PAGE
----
No, monsieur; twenty or thirty louis there was never more than that in the house." "Then it was certainly for her famous collection of jewellery that Madame Dauvray was murdered?" "Certainly, monsieur." "Now, where did she keep her jewellery?" "In a safe in her bedroom, monsieur. Every night she took off what she had been wearing and locked it up with the rest. She was never too tired for that."

"All those are robes of silk and velvet and fur; and then the jewels, Preston!" "Nonsense, Daisy. Aunt Felicia will let us take all her stores of satins and velvets and feathers, and jewellery too. It won't hurt them to be looked at." "I think," said Daisy, slowly, "I think I will not be Queen Esther." "Why not? don't you like her looks?" "Oh, yes.

Then, resuming her search among her jewellery, she selected the few things she would like to keep. She examined a cameo brooch set in filigree gold, ornamented with old rose diamonds, and she picked up a strange ring which a man whom Owen knew had taken from the finger of a mummy. It was a large emerald set in plain gold.

I am fallen into the snare with this tyrant, and my case calleth for the use of craft and cunning; for indeed it is said that a woman fashioneth her jewellery for the day of display, and quoth the proverb, 'I have not kept thee, O my tear, save for the time when distress draweth near. And unless I make haste to circumvent this prepotent beast I am lost without recourse; and how well saith the poet,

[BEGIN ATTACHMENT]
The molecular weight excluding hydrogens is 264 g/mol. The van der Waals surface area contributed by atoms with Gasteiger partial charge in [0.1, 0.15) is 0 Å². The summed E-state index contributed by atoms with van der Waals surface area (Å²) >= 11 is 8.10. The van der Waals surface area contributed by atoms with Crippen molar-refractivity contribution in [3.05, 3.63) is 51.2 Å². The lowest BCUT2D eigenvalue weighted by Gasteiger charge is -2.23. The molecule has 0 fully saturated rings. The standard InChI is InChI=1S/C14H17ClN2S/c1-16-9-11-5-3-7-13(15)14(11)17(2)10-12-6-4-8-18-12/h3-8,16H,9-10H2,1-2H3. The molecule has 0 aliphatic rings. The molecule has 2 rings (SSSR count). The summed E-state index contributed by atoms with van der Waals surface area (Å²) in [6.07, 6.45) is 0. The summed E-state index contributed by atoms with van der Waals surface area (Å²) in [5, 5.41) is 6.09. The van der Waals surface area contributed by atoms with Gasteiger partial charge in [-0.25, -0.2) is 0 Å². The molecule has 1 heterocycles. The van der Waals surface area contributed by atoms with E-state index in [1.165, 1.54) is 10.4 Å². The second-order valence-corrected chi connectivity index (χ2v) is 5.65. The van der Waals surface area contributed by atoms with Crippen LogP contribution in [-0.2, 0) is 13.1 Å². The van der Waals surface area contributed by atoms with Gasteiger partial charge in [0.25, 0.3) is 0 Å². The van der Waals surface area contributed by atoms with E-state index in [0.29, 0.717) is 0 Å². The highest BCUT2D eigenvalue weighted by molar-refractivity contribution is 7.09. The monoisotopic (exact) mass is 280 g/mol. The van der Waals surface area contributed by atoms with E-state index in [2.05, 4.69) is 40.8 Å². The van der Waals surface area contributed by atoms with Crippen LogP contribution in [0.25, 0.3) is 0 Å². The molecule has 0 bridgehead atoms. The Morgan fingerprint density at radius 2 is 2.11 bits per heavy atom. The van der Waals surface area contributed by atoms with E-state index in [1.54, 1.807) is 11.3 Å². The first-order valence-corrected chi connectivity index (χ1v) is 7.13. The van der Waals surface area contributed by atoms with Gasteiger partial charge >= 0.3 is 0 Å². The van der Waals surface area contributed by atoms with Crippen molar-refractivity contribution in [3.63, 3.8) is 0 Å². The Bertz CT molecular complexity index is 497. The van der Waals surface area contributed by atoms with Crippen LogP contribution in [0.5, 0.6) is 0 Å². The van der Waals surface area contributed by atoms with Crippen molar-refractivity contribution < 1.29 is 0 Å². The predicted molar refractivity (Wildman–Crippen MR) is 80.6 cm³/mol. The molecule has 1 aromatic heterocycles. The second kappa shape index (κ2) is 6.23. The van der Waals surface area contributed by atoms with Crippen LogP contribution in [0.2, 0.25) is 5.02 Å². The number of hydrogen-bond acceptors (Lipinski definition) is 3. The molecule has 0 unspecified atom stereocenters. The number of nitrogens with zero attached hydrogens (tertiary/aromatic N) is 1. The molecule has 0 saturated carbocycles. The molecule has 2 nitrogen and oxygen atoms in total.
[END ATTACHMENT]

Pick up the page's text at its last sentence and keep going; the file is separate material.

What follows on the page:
'If you do not want to waste time, the letter began, 'turn your attention to the men in charge of the robbed jewellery exhibit; and if you also keep an eye upon a certain up-town man who keeps a place advertised as a "jewellery-store," and with rather a shady reputation a man not above doing a little business in uncut gems, say, in a very quiet way you may find some of the lost gems between the two.

The excessive wearing of jewellery is an early symptom in some forms of mania. We will suppose for the sake of our theory that these people were a woman whom he loved and a man whom he hated and who in return hated him. The young man was excitable and impulsive.

I am afraid that artful young Moss, whose parents dealt in pictures, furniture, gimcracks, and jewellery, victimised Clive sadly with rings and chains, shirt-studs and flaming shirt-pins, and such vanities, which the poor young rogue locked up in his desk generally, only venturing to wear them when he was out of his father's sight or of Mr. Binnie's, whose shrewd eyes watched him very keenly. Mr.

When he had literally nothing left, he asked his wife to give him what she had. Then she wept, saying, 'I have nothing left but one small piece of jewellery; however, take that also if you want it. So he took the jewel, sold it for four pounds, and taking the money with him, set off to make his fortune in the world.

He knew very well that he had already kept them at work longer than he ought to have done, and it was only by a judicious distribution of more jewellery, pieces of cloth, &c., that he withheld them from openly rebelling against the extended stay.

Some one's broken in and gone off with all my jewellery, my gold watch, my best revolvers, my cash-box with hundreds of pounds in it. Where's the hound, Rube? Haven't you brought her? Didn't you find her?" "I I found her, Kiddie," Rube stammered, "but I couldn't bring her. She's dead! Shot dead." "Sheila shot dead!" cried Kiddie, staring blankly in front of him.